suntimes
PICTURESQUE 
Weather Updates

Blackhawks will continue to keep an eye on Marian Hossa

Updated: March 27, 2014 6:47AM



Of the 10 Blackhawks who participated in the Sochi Olympics, veteran forward Marian Hossa bears the most watching.

Though Hossa is playing as well as he has in his five seasons with the Hawks, he’s still 35, has 16 NHL seasons on him and has a recent history of nagging injuries.

But Hossa and Slovakian teammate Michal Handzus showed little, if any, effect from the Olympics when they returned to the ice for practice Tuesday at Johnny’s IceHouse West.

‘‘I was surprised how well they skated, how much energy they had, so it was good to see them return,’’ coach Joel Quenneville said.

As it turned out, except for a couple of long plane flights, the Olympics were a relative break for Hossa. Slovakia was a disappointing 0-3-1 in Sochi, so Hossa has played in only four games in the last 18 days. He played in eight games with the Hawks in the same span last season and in 10 in that span in 2011-12.

The biggest challenge seemed to be jet lag, and
Hossa said he was over that.

‘‘So far, I feel good; I felt normal,’’ Hossa said after practice. ‘‘The time change is good now. I’ve been here a few days. It’s nice to get back and get ready for the rest of the season.’’

Hossa, who scored two goals in the Olympics, has 24 goals and 50 points in 55 games this season, and his plus-26 rating is tied for third in the NHL. Quenneville has managed Hossa’s ice time in practices and morning skates to maximize his performance and said he will continue to give Hossa ‘‘maintenance days’’ on an as-needed basis.

‘‘He feels good right now,’’ Quenneville said.

But Quenneville indicated all the Olympians will get the same consideration.

‘‘If they need a day off, they’ll get it because we prioritize games,’’ Quenneville said. ‘‘But I don’t foresee a lot of practices between now and the rest of the season.’’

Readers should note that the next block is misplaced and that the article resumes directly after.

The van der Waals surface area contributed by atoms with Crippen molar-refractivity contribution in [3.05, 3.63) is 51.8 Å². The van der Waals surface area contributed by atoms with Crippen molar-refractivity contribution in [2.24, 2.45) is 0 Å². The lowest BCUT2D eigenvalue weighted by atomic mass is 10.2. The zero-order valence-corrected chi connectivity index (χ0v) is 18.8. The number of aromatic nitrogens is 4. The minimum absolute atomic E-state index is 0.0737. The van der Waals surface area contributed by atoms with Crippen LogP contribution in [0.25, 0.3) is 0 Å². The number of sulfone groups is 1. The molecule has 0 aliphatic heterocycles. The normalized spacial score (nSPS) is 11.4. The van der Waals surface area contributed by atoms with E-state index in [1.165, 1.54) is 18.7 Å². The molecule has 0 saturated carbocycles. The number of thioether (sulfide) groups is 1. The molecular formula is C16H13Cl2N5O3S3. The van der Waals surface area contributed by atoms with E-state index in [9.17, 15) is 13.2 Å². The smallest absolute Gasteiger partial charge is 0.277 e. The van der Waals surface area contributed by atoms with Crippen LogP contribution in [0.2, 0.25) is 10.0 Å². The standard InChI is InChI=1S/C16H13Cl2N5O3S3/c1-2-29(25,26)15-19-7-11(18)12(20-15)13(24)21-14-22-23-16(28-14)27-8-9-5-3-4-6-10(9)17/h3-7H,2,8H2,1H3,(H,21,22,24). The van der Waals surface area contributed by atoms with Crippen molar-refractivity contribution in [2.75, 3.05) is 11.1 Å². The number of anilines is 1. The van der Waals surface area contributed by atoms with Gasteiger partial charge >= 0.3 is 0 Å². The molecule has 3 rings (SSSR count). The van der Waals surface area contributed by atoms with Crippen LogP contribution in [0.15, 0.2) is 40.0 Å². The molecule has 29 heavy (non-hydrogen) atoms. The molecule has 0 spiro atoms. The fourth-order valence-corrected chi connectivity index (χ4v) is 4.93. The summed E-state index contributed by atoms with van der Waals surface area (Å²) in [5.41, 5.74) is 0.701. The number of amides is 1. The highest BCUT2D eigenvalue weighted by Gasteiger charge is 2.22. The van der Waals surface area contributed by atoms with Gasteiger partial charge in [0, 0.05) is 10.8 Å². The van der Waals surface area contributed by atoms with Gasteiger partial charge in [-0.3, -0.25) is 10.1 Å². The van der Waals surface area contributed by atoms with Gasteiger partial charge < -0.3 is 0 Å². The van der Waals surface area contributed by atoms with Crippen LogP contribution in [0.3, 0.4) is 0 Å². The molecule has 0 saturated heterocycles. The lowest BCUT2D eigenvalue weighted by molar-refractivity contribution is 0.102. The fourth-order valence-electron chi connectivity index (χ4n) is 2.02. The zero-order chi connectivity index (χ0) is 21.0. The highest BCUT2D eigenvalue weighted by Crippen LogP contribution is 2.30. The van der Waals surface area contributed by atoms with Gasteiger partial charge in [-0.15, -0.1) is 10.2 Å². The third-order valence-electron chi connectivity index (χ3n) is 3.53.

Though he was disappointed with Slovakia’s performance in Sochi, Hossa made the most of the trip.

‘‘Obviously, our team didn’t finish the way we wanted,’’ he said. ‘‘We definitely weren’t satisfied with what we achieved there. But the overall experience was great. I think everybody was a little worried [about] going to Russia, but I think they did an
excellent [job]. Everything went pretty smooth. The
security and the villages, the stadiums, everything was top-notch. Even the food was great. So no complaints at all.’’

Handzus echoed that sentiment but couldn’t hide his disappointment when asked about his experience.

‘‘It was all right,’’ he said. ‘‘Obviously, our team didn’t play very well. It wasn’t
as much fun as you would have liked.

‘‘The experience there was awesome. I think everything they did over there was real nice. The rinks were nice. The village was awesome. It was beautiful weather, too — better than [Chicago]. So the experience was pretty good. But, obviously, we go there for hockey, and it wasn’t as much fun. We don’t really look at it as a positive thing.’’

NOTES: With Olympians Marian Hossa, Michal
Handzus
and Michal Rozsival on the ice, the Hawks practiced with 15 players.

‘‘It . . . got us up to three lines, which is progress,’’ coach Joel Quenneville said. ‘‘We did get better as we progressed over the last couple of days.’’

◆ Quenneville said one or two of the remaining seven Olympians might skate at practice Wednesday, but the rest won’t participate until the morning skate Thursday in New York before facing the Rangers.

◆ Quenneville said goalie Corey Crawford, who started 14 of the last 16 games before the break, will play ‘‘the bulk of the games’’ in the 22-game stretch before the playoffs.

‘‘Crow likes to play,’’ Quenneville said. ‘‘He handles a big workload and doesn’t have a problem with it. But his play will dictate a lot of that, as well.’’

Email: mpotash@suntimes.com

Twitter: @MarkPotash



© 2014 Sun-Times Media, LLC. All rights reserved. This material may not be copied or distributed without permission. For more information about reprints and permissions, visit www.suntimesreprints.com. To order a reprint of this article, click here.